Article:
Authority, Responsibility, Accountability, and Leadership

Authority, Responsibility, Accountability, and Leadership
Authority, Responsibility, Accountability, and Leadership: these are four of the most discussed subjects on business forums and articles.

Authority is the power to control the actions of people and the resources of an organization and comes from a person’s position.

Responsibility is the accountability that people have in relationship to their authority.  I often read articles and forum comments in which writers use the words authority and responsibility interchangeably.  People with authority are responsible for the results of their actions and for the actions of the people over whom they have authority.  President Harry Truman said, “The buck stops here.”  In making that statement, President Truman was stating that, in keeping with his absolute authority over the executive branch, he accepted absolute responsibility for the actions of the people in the executive branch of government.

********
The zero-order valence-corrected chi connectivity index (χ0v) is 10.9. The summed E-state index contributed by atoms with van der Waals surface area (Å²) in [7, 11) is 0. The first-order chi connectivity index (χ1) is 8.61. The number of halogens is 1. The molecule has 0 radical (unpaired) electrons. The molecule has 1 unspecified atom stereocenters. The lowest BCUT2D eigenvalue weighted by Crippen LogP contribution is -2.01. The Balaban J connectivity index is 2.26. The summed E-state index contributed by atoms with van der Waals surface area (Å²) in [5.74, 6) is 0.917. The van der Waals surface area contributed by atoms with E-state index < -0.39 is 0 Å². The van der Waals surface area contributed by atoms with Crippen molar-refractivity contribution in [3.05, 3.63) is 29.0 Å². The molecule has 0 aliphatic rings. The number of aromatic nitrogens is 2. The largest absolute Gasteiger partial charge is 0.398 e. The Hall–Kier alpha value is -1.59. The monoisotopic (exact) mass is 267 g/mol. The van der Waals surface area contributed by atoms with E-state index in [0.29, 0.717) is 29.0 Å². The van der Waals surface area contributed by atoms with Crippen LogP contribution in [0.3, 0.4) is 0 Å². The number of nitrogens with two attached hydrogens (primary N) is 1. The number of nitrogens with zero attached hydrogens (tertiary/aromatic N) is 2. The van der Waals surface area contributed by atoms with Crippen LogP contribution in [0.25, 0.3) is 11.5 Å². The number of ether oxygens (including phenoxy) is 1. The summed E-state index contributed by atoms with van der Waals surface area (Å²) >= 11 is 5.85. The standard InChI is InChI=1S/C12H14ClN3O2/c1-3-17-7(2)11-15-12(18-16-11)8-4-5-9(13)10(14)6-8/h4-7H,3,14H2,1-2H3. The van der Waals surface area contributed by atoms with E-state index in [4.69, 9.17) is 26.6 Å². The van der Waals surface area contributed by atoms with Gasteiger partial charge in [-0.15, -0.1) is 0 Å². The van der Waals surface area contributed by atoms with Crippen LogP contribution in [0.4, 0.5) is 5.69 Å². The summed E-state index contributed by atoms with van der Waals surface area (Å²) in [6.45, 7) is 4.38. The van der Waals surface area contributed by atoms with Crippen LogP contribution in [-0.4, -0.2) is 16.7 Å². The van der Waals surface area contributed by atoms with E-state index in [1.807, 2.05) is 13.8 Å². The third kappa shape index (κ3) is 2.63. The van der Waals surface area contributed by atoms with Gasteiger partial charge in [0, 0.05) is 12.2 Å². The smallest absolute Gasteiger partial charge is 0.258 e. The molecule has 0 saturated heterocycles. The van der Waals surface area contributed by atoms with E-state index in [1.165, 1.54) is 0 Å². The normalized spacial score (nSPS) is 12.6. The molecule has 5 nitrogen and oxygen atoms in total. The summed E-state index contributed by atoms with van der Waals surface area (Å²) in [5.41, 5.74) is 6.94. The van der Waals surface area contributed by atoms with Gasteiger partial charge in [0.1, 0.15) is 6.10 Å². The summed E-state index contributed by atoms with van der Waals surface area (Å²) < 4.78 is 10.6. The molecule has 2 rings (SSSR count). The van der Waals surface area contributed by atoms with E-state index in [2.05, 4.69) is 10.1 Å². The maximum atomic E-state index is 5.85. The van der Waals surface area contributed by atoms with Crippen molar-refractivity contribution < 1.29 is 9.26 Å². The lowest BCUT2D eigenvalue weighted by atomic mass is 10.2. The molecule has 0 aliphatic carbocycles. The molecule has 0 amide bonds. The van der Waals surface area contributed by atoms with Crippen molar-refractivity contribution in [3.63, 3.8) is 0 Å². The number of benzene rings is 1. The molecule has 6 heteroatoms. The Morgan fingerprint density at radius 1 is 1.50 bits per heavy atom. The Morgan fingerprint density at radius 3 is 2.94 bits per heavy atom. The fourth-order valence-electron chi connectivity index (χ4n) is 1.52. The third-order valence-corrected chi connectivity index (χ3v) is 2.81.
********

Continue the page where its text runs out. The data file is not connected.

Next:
Leadership is the power to guide, direct, or sway the actions of people.

Some leaders have authority.  Some leaders do not have authority.  Elected officials have the authority that the law assigns to their office.  Business leaders have the authority that the company guidelines assign to their function.

Writers, artists, designers, speakers, and others who have no authority often become leaders through their message, their works, or their methods.  These people found nations, lead movements, set trends, found religions, and establish schools of thought as the result of the actions they took to sway and guide other people.

Titles create confusion in the relationship of authority, responsibility, accountability, and leadership.

Does a manager have authority?  Is a manager responsible for performance?  Is a manager a leader?

The answer to all these questions is, “Maybe.”  A manager with no authority is not responsible for performance.  A manager with no authority or personal influence over a group is not a leader.  If a manager fails as the result of a person or group refusing to accept the manager’s authority, the manager is not accountable for the actions of the person or group.  The person or group that does not obey the authority of a manager is accountable for their actions.

Image: Hamed Saber/Flickr

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